AcousticAl 11-04-2018 10:53 AM

Like Bob, I’ve learned to flip the switch between content creator and consumer. I’m only snapped out of the film when there’s something glaringly bad.

I do switch back into my production mind during the credits, just taking in how many (or how few) it took to make that film happen.

However, because I do pay attention to everything I see and hear, I can be taken out of the experience very quickly by a**holes who talk, text, let their phones ring out loud, answer calls, etc. during theatrical screenings. I think that has developed more since I started working in production. I also think that people have gotten more and more disrespectful in theaters over the last 25-30 years.

Feutus Lapdance 11-06-2018 02:49 AM

I wish it was a button I could turn on and of all the time. Last night I started watching Hereditary with the mindset that I can analyse it instead of emerge this movie. I can't do it.... It's one of the most disturbing horrors I have ever seen. Don't watch this one at nicht....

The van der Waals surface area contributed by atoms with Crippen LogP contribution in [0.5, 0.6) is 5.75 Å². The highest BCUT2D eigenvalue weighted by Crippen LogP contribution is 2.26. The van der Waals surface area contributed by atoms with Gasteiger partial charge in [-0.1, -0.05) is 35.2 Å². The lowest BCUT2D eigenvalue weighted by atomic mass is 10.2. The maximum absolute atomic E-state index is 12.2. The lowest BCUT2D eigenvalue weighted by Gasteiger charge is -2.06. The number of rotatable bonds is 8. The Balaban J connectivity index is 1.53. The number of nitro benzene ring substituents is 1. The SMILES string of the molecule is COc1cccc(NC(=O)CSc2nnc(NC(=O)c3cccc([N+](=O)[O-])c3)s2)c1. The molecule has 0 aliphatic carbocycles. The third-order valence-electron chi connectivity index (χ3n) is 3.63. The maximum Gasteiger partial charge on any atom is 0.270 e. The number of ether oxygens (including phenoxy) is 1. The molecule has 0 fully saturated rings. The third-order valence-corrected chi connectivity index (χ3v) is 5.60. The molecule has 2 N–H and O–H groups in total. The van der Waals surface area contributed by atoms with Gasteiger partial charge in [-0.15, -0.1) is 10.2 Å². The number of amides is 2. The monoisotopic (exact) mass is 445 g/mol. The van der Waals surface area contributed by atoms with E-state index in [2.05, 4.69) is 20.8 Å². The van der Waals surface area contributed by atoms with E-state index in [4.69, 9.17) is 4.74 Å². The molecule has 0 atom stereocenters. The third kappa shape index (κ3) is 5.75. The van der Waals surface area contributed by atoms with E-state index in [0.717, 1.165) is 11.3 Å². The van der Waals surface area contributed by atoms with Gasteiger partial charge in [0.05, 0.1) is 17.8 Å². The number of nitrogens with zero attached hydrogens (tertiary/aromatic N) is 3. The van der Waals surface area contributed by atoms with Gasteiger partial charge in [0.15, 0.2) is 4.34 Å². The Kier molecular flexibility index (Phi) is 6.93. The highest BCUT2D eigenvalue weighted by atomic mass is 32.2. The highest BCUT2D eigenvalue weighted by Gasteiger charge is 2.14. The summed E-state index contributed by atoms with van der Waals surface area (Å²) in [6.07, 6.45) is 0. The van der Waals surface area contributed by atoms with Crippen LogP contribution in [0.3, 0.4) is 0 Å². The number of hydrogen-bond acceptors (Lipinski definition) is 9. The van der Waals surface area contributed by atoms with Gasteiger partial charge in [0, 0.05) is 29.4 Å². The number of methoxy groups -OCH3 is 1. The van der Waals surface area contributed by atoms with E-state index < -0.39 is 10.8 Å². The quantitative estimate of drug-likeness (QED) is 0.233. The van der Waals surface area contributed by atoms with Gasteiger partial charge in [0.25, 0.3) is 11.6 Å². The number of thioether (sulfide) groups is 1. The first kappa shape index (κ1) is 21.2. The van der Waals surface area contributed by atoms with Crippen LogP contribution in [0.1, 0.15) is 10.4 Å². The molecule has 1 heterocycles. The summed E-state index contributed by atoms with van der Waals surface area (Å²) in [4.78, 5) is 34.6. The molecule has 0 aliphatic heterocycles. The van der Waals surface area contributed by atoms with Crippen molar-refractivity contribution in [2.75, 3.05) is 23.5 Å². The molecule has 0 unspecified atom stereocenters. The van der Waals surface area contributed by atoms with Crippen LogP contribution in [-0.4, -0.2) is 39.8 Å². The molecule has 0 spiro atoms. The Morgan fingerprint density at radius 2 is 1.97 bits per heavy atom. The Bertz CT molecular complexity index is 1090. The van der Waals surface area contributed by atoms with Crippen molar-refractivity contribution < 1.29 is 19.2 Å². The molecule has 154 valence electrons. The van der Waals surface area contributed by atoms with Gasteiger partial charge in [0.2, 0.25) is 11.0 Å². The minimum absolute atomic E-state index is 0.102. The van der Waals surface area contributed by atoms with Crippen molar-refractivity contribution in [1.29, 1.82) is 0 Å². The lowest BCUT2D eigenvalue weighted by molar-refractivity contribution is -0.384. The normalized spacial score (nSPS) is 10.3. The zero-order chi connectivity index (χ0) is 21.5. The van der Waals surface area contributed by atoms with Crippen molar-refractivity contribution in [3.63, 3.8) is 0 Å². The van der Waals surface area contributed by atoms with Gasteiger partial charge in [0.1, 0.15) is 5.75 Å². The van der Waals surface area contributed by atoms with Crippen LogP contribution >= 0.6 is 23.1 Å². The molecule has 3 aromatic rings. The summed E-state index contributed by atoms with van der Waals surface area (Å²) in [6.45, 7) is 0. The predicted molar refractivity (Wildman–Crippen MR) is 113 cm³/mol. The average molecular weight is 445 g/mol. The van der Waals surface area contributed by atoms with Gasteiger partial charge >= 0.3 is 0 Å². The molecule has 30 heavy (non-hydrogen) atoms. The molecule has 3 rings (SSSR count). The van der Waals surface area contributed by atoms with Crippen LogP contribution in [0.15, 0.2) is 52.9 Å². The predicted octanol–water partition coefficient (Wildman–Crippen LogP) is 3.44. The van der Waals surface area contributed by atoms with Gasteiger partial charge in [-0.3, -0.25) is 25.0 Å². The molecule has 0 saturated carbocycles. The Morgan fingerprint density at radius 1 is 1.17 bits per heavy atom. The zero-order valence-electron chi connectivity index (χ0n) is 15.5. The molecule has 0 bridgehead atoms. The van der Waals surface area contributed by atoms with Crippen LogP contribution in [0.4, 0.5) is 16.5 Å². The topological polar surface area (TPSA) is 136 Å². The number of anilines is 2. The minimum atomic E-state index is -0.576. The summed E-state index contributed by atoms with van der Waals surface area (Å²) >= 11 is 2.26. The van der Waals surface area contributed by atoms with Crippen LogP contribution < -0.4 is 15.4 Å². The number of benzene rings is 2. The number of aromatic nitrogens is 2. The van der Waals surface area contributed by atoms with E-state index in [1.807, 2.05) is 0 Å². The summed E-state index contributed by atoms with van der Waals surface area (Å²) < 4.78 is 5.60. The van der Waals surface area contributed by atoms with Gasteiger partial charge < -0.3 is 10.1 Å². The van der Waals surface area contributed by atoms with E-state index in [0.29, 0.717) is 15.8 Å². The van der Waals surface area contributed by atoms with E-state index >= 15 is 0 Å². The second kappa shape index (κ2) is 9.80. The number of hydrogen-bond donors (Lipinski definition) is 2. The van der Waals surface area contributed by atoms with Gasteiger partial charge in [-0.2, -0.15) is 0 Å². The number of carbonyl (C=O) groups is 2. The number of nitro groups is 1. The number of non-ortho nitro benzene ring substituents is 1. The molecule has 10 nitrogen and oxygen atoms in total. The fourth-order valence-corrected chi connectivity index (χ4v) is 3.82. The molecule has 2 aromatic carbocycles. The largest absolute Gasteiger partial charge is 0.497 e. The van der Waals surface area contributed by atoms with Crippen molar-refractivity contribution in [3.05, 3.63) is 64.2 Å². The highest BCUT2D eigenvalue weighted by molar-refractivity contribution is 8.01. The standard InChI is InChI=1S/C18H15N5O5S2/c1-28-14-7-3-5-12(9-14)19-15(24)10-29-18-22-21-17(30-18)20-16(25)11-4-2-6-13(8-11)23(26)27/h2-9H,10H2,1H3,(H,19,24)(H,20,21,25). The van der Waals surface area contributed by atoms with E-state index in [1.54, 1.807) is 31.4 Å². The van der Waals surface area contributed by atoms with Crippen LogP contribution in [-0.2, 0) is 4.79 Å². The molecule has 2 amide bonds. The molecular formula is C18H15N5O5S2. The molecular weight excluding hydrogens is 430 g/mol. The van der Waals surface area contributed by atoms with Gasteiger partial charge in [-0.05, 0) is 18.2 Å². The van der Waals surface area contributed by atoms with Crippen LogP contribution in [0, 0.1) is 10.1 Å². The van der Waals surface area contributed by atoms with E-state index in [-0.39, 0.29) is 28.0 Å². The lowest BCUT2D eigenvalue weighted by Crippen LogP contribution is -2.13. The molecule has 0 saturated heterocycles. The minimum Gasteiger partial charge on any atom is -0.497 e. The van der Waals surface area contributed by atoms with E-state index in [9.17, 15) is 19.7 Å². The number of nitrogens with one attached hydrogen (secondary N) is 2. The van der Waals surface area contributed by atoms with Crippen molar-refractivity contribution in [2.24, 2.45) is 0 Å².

itarumaa 11-06-2018 03:39 AM

After some script writing, you start to realize various things. For instance, if you have a tv series supporting character and suddenly at the start of the episode the main character spends time with him/her, especially if it is somewhat emotional scene, then later on the episode there is a risk that something bad happens to this character.

Also I have started to notice much more about framing and editing techniques than before.

sfoster 11-06-2018 05:02 AM

one of the things ive noticed about movies is that it's so much more convenient to have the enemy disguised/begin as a friend.

It reduces the number of characters that the audience needs to learn about, simplifies the story telling and it also provides more varied scenarios for the protag and antag characters to interact with each other. This principle was able to make the plot of a recent big movie much more predictable.. I cant say the name without being a spoiler.

Spoiler: The incredibles 2

Such a shame because the first movie was great!